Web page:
Ten years ago, Colombian writer Plinio Apuleyo Mendoza, Cuban writer Carlos Alberto Montaner, and I wrote Guide to the Perfect Latin American Idiot, a book criticizing opinion and political leaders who clung to ill-conceived political myths despite evidence to the contrary. The "Idiot" species, we suggested, bore responsibility for Latin America's underdevelopment. Its beliefs -- revolution, economic nationalism, hatred of the United States, faith in the government as an agent of social justice, a passion for strongman rule over the rule of law -- derived, in our opinion, from an inferiority complex. In the late 1990s, it seemed as if the Idiot were finally retreating. But the retreat was short lived. Today, the species is back in force in the form of populist heads of state who are reenacting the failed policies of the past, opinion leaders from around the world who are lending new credence to them, and supporters who are giving new life to ideas that seemed extinct.
Because of the inexorable passing of time, today's young Latin American Idiots prefer Shakira's pop ballads to Pérez Prado's mambos and no longer sing leftist anthems like "The Internationale" or "Until Always Comandante." But they are still descendants of rural migrants, middle class, and deeply resentful of the frivolous lives of the wealthy displayed in the glossy magazines they discreetly leaf through on street corners. State-run universities provide them with a class-based view of society that argues that wealth is something that needs to be retaken from those who have stolen it. For these young Idiots, Latin America's condition is the result of Spanish and Portuguese colonialism, followed by U.S. imperialism. These basic beliefs provide a safety valve for their grievances against a society that offers scant opportunity for social mobility. Freud might say they have deficient egos that are unable to mediate between their instincts and their idea of morality. Instead, they suppress the notion that predation and vindictiveness are wrong and rationalize their aggressiveness with elementary notions of Marxism.
Latin American Idiots have traditionally identified themselves with caudillos, those larger-than-life authoritarian figures who have dominated the region's politics, ranting against foreign influence and republican institutions. Two leaders in particular inspire today's Idiot: President Hugo Chávez of Venezuela and President Evo Morales of Bolivia. Chávez is seen as the perfect successor to Cuba's Fidel Castro (whom the Idiot also admires): He came to power through the ballot box, which exonerates him from the need to justify armed struggle, and he has abundant oil, which means he can put his money where his mouth is when it comes to championing social causes. The Idiot also credits Chávez with the most progressive policy of all -- putting the military, that paradigm of oligarchic rule, to work on social programs.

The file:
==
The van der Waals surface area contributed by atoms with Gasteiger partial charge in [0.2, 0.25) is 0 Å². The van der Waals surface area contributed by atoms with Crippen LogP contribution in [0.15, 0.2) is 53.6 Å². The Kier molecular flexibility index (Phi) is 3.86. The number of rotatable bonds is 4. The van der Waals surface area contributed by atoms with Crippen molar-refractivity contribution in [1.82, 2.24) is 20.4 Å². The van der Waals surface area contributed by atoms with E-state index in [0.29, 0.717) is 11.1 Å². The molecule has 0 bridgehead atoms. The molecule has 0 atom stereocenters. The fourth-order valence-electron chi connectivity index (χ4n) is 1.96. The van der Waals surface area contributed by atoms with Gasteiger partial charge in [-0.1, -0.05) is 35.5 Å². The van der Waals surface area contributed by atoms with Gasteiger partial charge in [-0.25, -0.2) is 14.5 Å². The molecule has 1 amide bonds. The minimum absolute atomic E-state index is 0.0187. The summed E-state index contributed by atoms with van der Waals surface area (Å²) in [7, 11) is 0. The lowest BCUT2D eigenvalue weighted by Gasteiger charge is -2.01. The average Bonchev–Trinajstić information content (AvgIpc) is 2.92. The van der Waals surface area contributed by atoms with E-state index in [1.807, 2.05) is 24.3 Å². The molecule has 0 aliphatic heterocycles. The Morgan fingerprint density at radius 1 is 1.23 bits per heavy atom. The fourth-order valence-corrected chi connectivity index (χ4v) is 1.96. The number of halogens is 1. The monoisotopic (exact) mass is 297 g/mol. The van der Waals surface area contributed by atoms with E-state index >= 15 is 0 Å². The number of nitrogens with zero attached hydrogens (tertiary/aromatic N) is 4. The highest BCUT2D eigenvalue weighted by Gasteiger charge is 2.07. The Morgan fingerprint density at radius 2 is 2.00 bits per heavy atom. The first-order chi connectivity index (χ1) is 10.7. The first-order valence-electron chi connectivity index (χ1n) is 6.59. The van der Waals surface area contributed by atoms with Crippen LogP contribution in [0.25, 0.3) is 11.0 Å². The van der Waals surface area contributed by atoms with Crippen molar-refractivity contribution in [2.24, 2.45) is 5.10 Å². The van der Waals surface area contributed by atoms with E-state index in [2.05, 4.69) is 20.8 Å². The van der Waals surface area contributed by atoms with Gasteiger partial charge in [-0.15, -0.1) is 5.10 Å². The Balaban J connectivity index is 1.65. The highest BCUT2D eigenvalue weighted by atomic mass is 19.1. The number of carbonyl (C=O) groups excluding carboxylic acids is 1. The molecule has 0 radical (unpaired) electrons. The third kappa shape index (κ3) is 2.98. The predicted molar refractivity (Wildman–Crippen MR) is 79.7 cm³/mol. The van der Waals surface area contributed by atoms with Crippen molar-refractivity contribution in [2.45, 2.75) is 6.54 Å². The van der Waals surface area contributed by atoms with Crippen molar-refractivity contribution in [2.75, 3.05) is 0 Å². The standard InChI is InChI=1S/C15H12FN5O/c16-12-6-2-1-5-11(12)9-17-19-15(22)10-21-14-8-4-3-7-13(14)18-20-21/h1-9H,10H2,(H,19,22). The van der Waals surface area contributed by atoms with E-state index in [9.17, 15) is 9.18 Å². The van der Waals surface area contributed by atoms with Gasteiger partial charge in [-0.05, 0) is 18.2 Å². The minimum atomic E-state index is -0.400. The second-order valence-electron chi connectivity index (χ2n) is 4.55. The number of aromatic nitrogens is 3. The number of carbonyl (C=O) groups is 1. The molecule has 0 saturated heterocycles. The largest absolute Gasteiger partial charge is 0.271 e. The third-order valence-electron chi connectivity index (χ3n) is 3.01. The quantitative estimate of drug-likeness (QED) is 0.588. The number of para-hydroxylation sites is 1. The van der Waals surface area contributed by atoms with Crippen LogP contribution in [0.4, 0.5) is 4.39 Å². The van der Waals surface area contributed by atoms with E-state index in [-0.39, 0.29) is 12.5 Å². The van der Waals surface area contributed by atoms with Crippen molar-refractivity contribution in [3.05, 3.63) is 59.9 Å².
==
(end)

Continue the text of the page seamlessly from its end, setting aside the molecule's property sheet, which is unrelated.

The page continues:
For his part, Bolivia's Evo Morales has indigenista appeal. In the eyes of the Idiot, the former coca farmer is the reincarnation of Túpac Katari, an 18th-century Aymara rebel who, before his execution by Spanish colonial authorities, vowed, "I shall return and I shall be millions." They believe Morales when he professes to speak for the indigenous masses, from southern Mexico to the Andes, who seek redress of the exploitation inflicted on them by 300 years of colonial rule and 200 more of oligarchic republican rule.
The Idiot's worldview, in turn, finds an echo among distinguished intellectuals in Europe and the United States. These pontificators assuage their troubled consciences by espousing exotic causes in developing nations. Their opinions attract fans among First-World youngsters for whom globalization phobia provides the perfect opportunity to find spiritual satisfaction in the populist jeremiad of the Latin American Idiot against the wicked West.
There's nothing original about First-World intellectuals’ projecting their utopias onto Latin America. Christopher Columbus stumbled on the shores of the Americas at a time when Renaissance utopian ideas were in vogue; from the very beginning, conquistadors described the lands as nothing short of paradisiacal. The myth of the Good Savage -- the idea that the natives of the New World embodied a pristine goodness untarnished by the evils of civilization -- impregnated the European mind. The tendency to use the Americas as an escape valve for frustration with the insufferable comfort and cornucopia of Western civilization continued for centuries. By the 1960s and 70s, when Latin America was riddled with Marxist terrorist organizations, these violent groups enjoyed massive support in Europe and the United States among people who never would have accepted Castro-style totalitarian rule at home.
The current revival of the Latin American Idiot has precipitated the return of his counterparts: the patronizing American and European Idiots. Once again, important academics and writers are projecting their idealism, guilty consciences, or grievances against their own societies onto the Latin American scene, lending their names to nefarious populist causes. Nobel Prizewinners, including British playwright Harold Pinter, Portuguese novelist José Saramago, and American economist Joseph Stiglitz; American linguists such as Noam Chomsky and sociologists like James Petras; European journalists like Ignacio Ramonet and some foreign correspondents for outlets such as Le Nouvel Observateur in France, Die Zeit in Germany, and the Washington Post in the United States, are once again propagating absurdities that shape the opinions of millions of readers and sanctify the Latin American Idiot. This intellectual lapse would be quite innocuous if it didn't have consequences. But, to the extent that it legitimizes the type of government that is actually at the heart of Latin America's political and economic underdevelopment, it constitutes a form of intellectual treason.